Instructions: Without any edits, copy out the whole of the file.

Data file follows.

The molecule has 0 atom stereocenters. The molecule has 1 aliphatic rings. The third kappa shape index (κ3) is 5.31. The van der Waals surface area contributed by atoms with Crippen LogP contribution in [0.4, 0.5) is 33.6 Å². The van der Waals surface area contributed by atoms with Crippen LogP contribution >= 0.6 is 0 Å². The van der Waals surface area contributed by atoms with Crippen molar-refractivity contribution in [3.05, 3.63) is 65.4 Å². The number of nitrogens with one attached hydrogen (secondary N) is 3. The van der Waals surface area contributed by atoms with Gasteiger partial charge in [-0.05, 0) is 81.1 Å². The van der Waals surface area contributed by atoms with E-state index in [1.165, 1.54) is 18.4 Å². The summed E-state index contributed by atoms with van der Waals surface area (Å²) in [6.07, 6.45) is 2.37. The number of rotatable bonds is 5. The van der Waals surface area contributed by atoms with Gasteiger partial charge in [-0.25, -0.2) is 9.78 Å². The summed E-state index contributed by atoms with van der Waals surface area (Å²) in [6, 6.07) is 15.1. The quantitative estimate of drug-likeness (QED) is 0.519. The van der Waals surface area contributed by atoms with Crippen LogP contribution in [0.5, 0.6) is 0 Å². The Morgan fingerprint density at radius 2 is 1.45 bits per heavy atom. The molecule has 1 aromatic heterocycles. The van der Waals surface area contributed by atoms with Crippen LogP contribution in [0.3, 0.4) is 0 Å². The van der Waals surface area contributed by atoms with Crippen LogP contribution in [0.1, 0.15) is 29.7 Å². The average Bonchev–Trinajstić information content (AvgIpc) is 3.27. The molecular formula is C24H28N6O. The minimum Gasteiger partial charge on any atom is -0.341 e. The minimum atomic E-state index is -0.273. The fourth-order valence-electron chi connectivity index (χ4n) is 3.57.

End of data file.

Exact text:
The molecule has 0 atom stereocenters. The molecule has 1 aliphatic rings. The third kappa shape index (κ3) is 5.31. The van der Waals surface area contributed by atoms with Crippen LogP contribution in [0.4, 0.5) is 33.6 Å². The van der Waals surface area contributed by atoms with Crippen LogP contribution >= 0.6 is 0 Å². The van der Waals surface area contributed by atoms with Crippen molar-refractivity contribution in [3.05, 3.63) is 65.4 Å². The number of nitrogens with one attached hydrogen (secondary N) is 3. The van der Waals surface area contributed by atoms with Gasteiger partial charge in [-0.05, 0) is 81.1 Å². The van der Waals surface area contributed by atoms with E-state index in [1.165, 1.54) is 18.4 Å². The summed E-state index contributed by atoms with van der Waals surface area (Å²) in [6.07, 6.45) is 2.37. The number of rotatable bonds is 5. The van der Waals surface area contributed by atoms with Gasteiger partial charge in [-0.25, -0.2) is 9.78 Å². The summed E-state index contributed by atoms with van der Waals surface area (Å²) in [6, 6.07) is 15.1. The quantitative estimate of drug-likeness (QED) is 0.519. The van der Waals surface area contributed by atoms with Crippen LogP contribution in [0.5, 0.6) is 0 Å². The Morgan fingerprint density at radius 2 is 1.45 bits per heavy atom. The molecule has 1 aromatic heterocycles. The van der Waals surface area contributed by atoms with Crippen LogP contribution in [0.3, 0.4) is 0 Å². The van der Waals surface area contributed by atoms with Crippen LogP contribution in [0.1, 0.15) is 29.7 Å². The average Bonchev–Trinajstić information content (AvgIpc) is 3.27. The molecular formula is C24H28N6O. The minimum Gasteiger partial charge on any atom is -0.341 e. The minimum atomic E-state index is -0.273. The fourth-order valence-electron chi connectivity index (χ4n) is 3.57.